Where they’re misleading is when they tell you they mighta-coulda done a seek, when you don’t have an index that would support a seek.
SELECT TOP (1) u.Id FROM dbo.Users AS u WHERE u.Reputation = CONVERT(sql_variant, N'138');
Of course, without an index on Reputation, what am I going to seek to?
Nothing. Nothing at all.
No Join Predicate
This one is almost a joke, I think.
Back when people wrote “old style joins”, they could have missed a predicate, or something. Like so:
SELECT c = COUNT_BIG(*) FROM dbo.Users AS u, dbo.Badges AS b, dbo.Comments AS c WHERE u.Id = b.UserId; /*Oops no join on comments!*/
Except there’s no warning in this query plan for a missing join predicate.
But if we change the query to this, it’ll show up:
SELECT u.Id FROM dbo.Users AS u, dbo.Badges AS b, dbo.Comments AS c WHERE u.Id = b.UserId; /*Oops no join on comments!*/
But let’s take a query that has a join predicate:
SELECT TOP (1) b.* FROM dbo.Comments AS c JOIN dbo.Badges AS b ON c.UserId = b.UserId WHERE b.UserId = 22656;
We still get that warning:
We still get a missing join predicate, even though we have a join predicate. The predicate is implied here, because of the where clause.
But apparently the check for this is only at the Nested Loops Join. No attempt is made to track pushed predicates any further.
If there were, the warning would not appear.
If you create filtered indexes, you should know a couple things:
- It’s always a good idea to have the column(s) you’re filter(ing) on somewhere in the index definition (key or include, whatever)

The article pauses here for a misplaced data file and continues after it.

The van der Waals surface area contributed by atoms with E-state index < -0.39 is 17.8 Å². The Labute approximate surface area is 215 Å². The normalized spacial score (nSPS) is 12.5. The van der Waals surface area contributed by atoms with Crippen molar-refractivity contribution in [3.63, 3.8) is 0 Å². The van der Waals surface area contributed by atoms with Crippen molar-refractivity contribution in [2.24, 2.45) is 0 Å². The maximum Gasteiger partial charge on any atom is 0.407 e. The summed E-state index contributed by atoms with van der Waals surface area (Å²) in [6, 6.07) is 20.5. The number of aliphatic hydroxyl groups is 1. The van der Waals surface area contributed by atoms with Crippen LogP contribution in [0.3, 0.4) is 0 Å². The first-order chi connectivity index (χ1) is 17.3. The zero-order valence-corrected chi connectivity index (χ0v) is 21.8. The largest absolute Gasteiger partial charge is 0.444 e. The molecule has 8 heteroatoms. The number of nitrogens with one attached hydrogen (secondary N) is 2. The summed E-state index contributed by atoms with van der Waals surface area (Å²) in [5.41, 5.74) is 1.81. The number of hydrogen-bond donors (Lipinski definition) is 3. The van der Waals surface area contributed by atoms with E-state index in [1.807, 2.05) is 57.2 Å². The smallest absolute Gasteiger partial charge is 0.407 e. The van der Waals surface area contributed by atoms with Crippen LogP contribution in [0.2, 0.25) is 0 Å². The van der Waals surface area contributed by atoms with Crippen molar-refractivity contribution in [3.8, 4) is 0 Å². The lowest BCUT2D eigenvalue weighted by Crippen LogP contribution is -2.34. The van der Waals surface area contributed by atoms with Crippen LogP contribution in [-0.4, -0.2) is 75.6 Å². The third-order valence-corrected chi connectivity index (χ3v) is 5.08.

- If query predicate(s) are parameterized on the column(s) you’re filter(ing) on, the optimizer probably won’t choose your filtered index
I say probably because recompile hints and unsafe dynamic SQL may prompt it to use your filtered index. But the bottom line here is parameters and filtered indexes are not friends in some circumstances.
Here’s a filtered index:
CREATE INDEX cigarettes ON dbo.Users (Reputation) WHERE (Reputation >= 1000000) WITH (SORT_IN_TEMPDB = ON, DATA_COMPRESSION = PAGE);
And here’s a query that should use it:
SELECT u.Reputation FROM dbo.Users AS u WHERE u.Reputation >= 1000000;
SQL Server warns us we didn’t. This is an artifact of Simple Parameterization, which happens early on in the Trivial Plan optimization phase.
It’s very misleading, that.
Warnings And Other Drugs
In this post we covered common scenarios when plan warnings just don’t add up to much of a such. Does that mean you should always ignore them? No, but also don’t be surprised if your investigation turns up zilch.
If you’re interested in learning more about spills, check out the Spills category of my blog. I’ve got a ton of posts about them.
At this point, you’re probably wondering why people bother with execution plans. I’m sort of with you; everything up to the actual version feels futile and useless, and seems to lie to you.
Hopefully Microsoft invests more in making the types of feedback mechanisms behind gathering plans and runtime metrics easier for casual users in future versions of SQL Server.
Thanks for reading!
If this is the kind of SQL Server stuff you love learning about, you’ll love my training. I’m offering a 75% discount to my blog readers if you click from here. I’m also available for consulting if you just don’t have time for that and need to solve performance problems quickly.